Huntsman Corp. fell the most ever in New York trading today after buyout firm Apollo Management LP and its Hexion Specialty Chemicals Inc. unit sued to back out of an agreement to acquire the chemical maker for $6.54 billion.
Hexion, which agreed last July to pay $28 a share for the Salt Lake City-based company, said in a complaint filed Wednesday in Delaware Chancery Court that the deal was no longer viable because Huntsman's debt had increased and profits wouldn't meet previous forecasts. Huntsman dropped $8.33, or 40 percent, to $12.53 at 11:47 a.m. in New York Stock Exchange composite trading, the most since it went public three year ago.
The leveraged buyout is one of the biggest uncompleted transactions announced prior to last year's credit-market collapse, which led to a doubling of borrowing costs and a slowing of the U.S. economy. Takeovers of companies including SLM Corp. and Alliance Data Systems Inc. died after buyers backed out or couldn't arrange financing.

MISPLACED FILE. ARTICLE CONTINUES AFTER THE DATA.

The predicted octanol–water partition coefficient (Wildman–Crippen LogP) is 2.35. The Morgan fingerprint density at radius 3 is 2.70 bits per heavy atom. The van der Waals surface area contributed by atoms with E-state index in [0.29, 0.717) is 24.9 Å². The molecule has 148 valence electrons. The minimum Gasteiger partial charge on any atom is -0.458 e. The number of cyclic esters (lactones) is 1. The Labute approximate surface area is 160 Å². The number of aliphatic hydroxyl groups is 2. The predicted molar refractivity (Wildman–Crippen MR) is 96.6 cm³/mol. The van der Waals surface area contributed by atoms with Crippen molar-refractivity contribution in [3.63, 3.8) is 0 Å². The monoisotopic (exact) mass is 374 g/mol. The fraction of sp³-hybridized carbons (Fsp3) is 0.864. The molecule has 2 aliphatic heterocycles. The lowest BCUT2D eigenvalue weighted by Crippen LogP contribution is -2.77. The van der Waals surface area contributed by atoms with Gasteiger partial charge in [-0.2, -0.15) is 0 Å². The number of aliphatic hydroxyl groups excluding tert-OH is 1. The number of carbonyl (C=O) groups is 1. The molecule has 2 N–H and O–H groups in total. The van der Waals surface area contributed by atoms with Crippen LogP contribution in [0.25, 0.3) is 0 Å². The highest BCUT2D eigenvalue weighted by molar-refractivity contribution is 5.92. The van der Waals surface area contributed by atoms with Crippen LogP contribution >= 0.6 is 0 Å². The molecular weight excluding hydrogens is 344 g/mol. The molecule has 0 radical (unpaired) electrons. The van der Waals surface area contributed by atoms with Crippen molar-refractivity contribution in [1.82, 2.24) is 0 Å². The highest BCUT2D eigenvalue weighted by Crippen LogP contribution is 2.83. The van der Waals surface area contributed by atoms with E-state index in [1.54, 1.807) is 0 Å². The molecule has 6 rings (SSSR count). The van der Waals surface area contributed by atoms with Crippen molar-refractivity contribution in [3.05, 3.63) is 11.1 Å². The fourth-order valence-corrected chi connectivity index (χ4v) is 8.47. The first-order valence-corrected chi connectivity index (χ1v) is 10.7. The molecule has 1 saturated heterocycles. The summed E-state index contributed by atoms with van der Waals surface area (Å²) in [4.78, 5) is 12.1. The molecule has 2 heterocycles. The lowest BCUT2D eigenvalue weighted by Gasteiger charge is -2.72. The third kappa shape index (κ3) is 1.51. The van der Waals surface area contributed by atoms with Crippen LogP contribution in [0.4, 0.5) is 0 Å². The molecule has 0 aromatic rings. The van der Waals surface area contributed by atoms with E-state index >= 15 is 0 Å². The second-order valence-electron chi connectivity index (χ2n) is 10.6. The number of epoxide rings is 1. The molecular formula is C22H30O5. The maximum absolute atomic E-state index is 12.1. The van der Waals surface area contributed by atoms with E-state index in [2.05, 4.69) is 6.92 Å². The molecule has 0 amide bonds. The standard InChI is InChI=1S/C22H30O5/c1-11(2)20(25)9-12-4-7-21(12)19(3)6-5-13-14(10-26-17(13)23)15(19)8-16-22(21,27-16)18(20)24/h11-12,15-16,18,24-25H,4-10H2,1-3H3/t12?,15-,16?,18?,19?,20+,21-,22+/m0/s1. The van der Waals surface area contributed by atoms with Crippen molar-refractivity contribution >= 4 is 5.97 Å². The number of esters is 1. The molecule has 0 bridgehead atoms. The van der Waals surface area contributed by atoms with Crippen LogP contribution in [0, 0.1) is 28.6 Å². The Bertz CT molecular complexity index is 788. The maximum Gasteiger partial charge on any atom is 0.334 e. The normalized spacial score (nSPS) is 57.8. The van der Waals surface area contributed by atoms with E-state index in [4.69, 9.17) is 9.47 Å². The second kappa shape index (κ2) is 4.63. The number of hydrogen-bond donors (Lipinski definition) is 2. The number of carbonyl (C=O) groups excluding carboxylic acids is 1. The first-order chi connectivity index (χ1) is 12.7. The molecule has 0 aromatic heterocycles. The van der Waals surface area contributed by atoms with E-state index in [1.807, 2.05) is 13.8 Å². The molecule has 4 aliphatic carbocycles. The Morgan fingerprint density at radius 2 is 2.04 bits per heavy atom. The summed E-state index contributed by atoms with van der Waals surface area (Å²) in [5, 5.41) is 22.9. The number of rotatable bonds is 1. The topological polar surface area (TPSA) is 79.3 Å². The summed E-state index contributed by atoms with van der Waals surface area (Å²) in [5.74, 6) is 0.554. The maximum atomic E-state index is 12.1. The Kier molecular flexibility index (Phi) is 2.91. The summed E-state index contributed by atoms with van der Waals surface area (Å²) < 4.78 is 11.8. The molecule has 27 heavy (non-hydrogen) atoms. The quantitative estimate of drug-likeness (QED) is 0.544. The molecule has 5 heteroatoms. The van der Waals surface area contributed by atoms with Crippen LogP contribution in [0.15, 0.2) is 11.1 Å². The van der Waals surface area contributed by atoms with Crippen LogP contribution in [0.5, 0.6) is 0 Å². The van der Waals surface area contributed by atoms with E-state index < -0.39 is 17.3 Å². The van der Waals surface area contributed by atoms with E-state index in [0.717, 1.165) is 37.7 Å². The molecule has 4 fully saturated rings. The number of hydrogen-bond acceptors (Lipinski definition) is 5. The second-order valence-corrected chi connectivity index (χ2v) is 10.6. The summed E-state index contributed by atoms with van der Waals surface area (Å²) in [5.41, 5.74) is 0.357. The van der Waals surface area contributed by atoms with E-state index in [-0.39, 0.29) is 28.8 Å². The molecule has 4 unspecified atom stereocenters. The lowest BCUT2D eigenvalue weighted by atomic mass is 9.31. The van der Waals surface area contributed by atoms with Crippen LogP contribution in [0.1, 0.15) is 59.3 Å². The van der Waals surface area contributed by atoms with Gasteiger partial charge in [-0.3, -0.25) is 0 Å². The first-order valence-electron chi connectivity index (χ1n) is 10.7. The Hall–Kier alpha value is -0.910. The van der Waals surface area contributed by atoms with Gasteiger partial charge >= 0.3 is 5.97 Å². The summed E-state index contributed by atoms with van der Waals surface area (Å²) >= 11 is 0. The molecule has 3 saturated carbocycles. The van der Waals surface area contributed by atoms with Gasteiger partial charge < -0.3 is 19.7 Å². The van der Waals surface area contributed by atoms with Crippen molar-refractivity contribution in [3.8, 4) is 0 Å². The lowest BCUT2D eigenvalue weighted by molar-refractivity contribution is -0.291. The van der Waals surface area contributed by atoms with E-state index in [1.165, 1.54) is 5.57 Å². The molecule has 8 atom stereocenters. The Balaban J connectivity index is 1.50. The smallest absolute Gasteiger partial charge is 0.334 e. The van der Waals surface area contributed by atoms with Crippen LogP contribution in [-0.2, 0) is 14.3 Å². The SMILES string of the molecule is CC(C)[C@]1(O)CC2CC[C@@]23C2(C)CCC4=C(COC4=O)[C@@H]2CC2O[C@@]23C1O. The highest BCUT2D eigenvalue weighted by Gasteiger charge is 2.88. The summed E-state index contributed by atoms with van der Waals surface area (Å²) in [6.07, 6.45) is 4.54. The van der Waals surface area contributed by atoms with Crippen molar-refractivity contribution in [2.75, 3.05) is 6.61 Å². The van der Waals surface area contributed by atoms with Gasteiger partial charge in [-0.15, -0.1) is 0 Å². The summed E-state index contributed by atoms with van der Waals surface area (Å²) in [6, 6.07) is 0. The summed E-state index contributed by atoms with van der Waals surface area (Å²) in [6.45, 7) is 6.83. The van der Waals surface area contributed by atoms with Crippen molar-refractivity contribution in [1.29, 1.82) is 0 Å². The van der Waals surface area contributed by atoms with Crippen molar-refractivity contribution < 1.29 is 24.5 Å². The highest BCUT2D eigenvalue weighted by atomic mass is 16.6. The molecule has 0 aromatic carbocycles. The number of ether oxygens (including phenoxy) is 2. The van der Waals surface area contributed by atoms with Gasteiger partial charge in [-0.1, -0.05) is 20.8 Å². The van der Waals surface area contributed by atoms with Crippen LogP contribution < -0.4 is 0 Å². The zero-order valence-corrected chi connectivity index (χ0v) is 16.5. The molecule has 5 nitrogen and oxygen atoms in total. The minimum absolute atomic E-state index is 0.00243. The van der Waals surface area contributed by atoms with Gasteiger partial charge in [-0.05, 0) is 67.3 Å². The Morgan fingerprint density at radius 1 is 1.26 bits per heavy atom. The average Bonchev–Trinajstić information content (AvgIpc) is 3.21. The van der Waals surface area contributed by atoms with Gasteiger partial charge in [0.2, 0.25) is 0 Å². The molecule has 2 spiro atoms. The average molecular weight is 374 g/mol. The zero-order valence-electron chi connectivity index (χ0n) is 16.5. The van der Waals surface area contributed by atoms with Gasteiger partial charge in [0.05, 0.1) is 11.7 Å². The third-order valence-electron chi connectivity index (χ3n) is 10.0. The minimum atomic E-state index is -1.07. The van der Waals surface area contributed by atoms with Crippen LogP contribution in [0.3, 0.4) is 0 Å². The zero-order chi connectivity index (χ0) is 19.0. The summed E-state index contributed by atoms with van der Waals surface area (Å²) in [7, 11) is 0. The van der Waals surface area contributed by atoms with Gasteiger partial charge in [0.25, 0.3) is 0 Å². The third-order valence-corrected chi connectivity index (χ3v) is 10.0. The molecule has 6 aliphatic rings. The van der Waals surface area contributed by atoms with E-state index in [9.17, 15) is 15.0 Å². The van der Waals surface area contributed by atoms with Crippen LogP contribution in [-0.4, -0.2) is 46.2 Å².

"We have always maintained that the Huntsman deal, struck at the peak of the buyout boom, did not make economic sense for the buyer," Hassan Ahmed, a New York-based analyst at HSBC Holdings Plc said today in a report. "The financials of the deal started to look even less appealing over the last few quarters, as raw-material prices have escalated."
Apollo, run by former Drexel Burnham Lambert banker Leon Black, planned to make the acquisition through Hexion, a chemical company it formed through a series of acquisitions. New York-based Apollo and Hexion said in the lawsuit that lenders Credit Suisse Group and Deutsche Bank AG may not finance the deal because the combined company would be insolvent.
Hexion's attempt to cancel the deal violates the merger agreement, Huntsman said today in a statement.